Native “Burning Bushes” for Bright Fall Color


Black chokecherry (Aronia melanocarpa) is a native shrub with dark, edible fall fruits and brilliant fall color.

The five-alarm fall color of burning bush (Euonymus alatus) has won it a prominent place in gardens and landscape plantings throughout much of the U.S. since its introduction more than a century ago.  Unfortunately, this large exotic shrub has also bullied its way into numerous natural areas, sometimes crowding out native vegetation. Its fiery, attention-grabbing fall color not only appeals to human eyes – it also signals to birds that the its berries are ripe. They come, they eat, and the next thing you know, seed dispersal happens. A lot of it.

Far better, than, to plant one (or more) of the many native shrubs that turn sunset shades in fall. You have many colorful natives to choose from.

Chokeberries (Aronia spp.)

These splendid shrubs from central and eastern North America all go aflame in fall. Black chokeberry (Aronia melanocarpa) contributes to the garden in multiple ways. Attractive white flowers in spring give rise to edible black berries in summer, which work well in jellies, preserves, pies, and the like. Then comes the fall color, which features not only searing red shades that rival those of any burning bush, but also vibrant orange and smoldering wine-red accents. All this happens on 3- to 5-foot-tall plants that take a wide range of conditions in sun or light shade. If you need a more compact shrub, there is 2-foot-tall ‘Low Scape Mound’ and 1-foot-tall ‘Ground Hug’. The larger but equally flamboyant red chokeberry (Aronia arbutifolia) is an ideal choice if you need a largeish shrub for a moist to damp niche. Its white flower clusters in spring (similar to those of black chokeberry) give rise to berries that ripen to a zappy lipstick-red in late summer. Although they are useful in jellies and other concoctions, you may want to keep them on the plant so they can show off. Hybrids between black and red chokeberry constitute a third Aronia species, A. prunifolia. Similar in flower and fall color to the above, it produces purple fruit. All chokeberries are very cold-hardy, from USDA zones 3-9. In sandier sites, mulch red chokeberry heavily with Fafard® Garden Manure Blend to retain soil moisture.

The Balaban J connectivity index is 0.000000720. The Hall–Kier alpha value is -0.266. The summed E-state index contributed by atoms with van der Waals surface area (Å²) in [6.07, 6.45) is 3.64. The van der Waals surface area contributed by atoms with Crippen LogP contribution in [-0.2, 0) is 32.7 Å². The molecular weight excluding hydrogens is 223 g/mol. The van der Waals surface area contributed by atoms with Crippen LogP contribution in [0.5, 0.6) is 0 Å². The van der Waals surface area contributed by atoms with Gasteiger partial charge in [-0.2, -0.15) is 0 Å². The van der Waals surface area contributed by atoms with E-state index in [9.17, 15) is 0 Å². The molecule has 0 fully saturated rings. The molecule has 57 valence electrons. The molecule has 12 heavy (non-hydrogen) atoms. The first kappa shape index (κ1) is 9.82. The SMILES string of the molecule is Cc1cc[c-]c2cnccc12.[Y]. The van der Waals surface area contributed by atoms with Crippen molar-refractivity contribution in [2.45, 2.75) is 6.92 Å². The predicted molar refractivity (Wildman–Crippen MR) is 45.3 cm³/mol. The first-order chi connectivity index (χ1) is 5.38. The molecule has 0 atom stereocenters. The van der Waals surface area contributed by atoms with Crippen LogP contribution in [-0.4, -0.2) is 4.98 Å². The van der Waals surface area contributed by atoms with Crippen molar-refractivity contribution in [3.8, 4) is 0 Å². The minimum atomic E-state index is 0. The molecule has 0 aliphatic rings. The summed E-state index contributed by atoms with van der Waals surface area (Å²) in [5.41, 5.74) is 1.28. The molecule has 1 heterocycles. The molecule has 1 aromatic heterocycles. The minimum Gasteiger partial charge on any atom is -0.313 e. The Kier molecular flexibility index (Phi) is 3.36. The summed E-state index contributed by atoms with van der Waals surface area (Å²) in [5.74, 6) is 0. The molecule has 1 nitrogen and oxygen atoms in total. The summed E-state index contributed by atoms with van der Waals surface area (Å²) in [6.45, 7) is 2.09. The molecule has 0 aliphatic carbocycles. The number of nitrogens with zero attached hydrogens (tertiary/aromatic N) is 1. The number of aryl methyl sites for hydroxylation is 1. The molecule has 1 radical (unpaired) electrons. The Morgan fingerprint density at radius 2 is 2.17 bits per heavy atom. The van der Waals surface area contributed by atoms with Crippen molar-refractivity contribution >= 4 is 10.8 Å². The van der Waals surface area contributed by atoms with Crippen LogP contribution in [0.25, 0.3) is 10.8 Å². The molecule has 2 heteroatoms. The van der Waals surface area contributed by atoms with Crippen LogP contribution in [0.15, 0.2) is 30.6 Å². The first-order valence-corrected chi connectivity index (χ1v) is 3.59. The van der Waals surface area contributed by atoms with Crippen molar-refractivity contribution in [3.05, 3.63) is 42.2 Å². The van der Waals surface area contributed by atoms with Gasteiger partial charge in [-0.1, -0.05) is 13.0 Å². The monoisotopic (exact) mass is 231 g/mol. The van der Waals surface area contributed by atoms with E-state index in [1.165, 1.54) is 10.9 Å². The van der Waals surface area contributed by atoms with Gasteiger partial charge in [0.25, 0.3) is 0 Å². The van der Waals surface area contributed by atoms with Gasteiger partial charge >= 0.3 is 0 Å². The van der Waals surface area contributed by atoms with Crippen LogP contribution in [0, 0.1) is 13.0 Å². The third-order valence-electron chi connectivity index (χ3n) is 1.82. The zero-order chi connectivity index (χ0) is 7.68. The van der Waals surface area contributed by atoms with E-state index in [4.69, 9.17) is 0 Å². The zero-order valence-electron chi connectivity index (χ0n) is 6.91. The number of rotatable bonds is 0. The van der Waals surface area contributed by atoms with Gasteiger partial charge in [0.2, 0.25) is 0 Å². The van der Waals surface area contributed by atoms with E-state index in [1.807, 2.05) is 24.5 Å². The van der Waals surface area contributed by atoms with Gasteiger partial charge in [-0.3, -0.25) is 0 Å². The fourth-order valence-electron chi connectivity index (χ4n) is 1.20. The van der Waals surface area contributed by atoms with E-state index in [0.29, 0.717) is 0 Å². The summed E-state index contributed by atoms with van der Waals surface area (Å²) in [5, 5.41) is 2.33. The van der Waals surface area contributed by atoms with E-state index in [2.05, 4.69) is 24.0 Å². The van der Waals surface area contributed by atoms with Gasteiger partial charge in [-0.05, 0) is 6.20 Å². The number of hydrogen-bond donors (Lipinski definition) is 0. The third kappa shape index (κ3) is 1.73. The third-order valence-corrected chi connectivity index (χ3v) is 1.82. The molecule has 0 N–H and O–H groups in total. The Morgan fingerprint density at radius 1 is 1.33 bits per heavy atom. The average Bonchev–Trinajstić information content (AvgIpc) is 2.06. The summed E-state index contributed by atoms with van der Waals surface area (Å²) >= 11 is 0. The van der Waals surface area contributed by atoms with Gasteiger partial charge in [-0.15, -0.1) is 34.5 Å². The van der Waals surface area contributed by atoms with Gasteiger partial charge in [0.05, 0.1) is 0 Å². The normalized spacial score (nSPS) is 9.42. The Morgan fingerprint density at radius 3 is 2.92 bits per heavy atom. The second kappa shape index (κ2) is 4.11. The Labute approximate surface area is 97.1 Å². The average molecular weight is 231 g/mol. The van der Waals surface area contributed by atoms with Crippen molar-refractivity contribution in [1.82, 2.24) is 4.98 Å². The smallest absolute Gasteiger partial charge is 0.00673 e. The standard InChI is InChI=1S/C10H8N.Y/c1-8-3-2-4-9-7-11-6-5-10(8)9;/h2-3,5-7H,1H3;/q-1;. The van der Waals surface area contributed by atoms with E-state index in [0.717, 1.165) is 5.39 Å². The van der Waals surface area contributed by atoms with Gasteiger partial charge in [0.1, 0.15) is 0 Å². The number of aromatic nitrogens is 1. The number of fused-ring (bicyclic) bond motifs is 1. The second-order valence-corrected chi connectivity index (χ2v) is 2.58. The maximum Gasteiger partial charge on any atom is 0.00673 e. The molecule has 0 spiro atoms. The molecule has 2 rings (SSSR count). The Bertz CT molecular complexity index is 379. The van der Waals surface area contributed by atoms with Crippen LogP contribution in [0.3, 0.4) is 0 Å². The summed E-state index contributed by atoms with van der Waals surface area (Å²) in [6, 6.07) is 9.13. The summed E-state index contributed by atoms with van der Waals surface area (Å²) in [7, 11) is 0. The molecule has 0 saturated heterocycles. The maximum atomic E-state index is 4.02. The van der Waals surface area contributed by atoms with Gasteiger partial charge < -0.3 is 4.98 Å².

Black chokeberry (Aronia melanocarpa) is beautiful and has edible fruit.

Summersweet (Clethra alnifolia)

Another native shrub with multi-seasonal interest, summersweet is best known for its fragrant bottlebrush spikes of white or pink flowers, produced for several weeks in summer. However, it is also noteworthy for its arresting pumpkin-yellow fall color. The lustrous, oblong, serrated leaves are handsome even before they turn, particularly in garden niches that somewhat mimic the moist, partly shaded habitats that summersweet calls home. Typically forming spreading 5- to 7-foot-tall clumps, this Maine to Texas native is also available in smaller forms such as ‘Hummingbird’ and ‘Sixteen Candles’. Pink-flowered varieties include the popular ‘Ruby Spice’. Hardiness is from USDA zones 3 to 9.

Summersweet is a fragrant summer bloomer for pollinators, especially hummingbirds!


American Witch-hazel (Hamamelis virginiana)

American witch-hazel is a fall bloomer, unlike the more common winter bloomers. It’s fall color is also impressive.

Here is a shrub that lives for fall. Not that it is not a presence in other seasons, its 10- to 15-foot-tall stems clad with beaked seed capsules in winter and handsome wavy-edged leaves during the growing season. Those leaves take on added presence in autumn, however, as they morph from green to gold. They then give way to another golden display of crinkly ribbon-petaled flowers that open along the bare branches. The more sun, the showier the bloom, particularly on larger-flowered varieties such as ‘Harvest Moon’. The variety ‘Little Suzie’ does all the above on pint-size, 5-foot-tall plants. Native to woodlands and woodland edges throughout central and eastern North America, Hamamelis virginiana is hardy from zones 3 to 9. Narrower in range is Ozark witch-hazel, found only in a few states in the south-central U.S. A dense, upright, comparatively compact shrub, it has orange fall leaves and yellow to maroon, winter-borne flowers.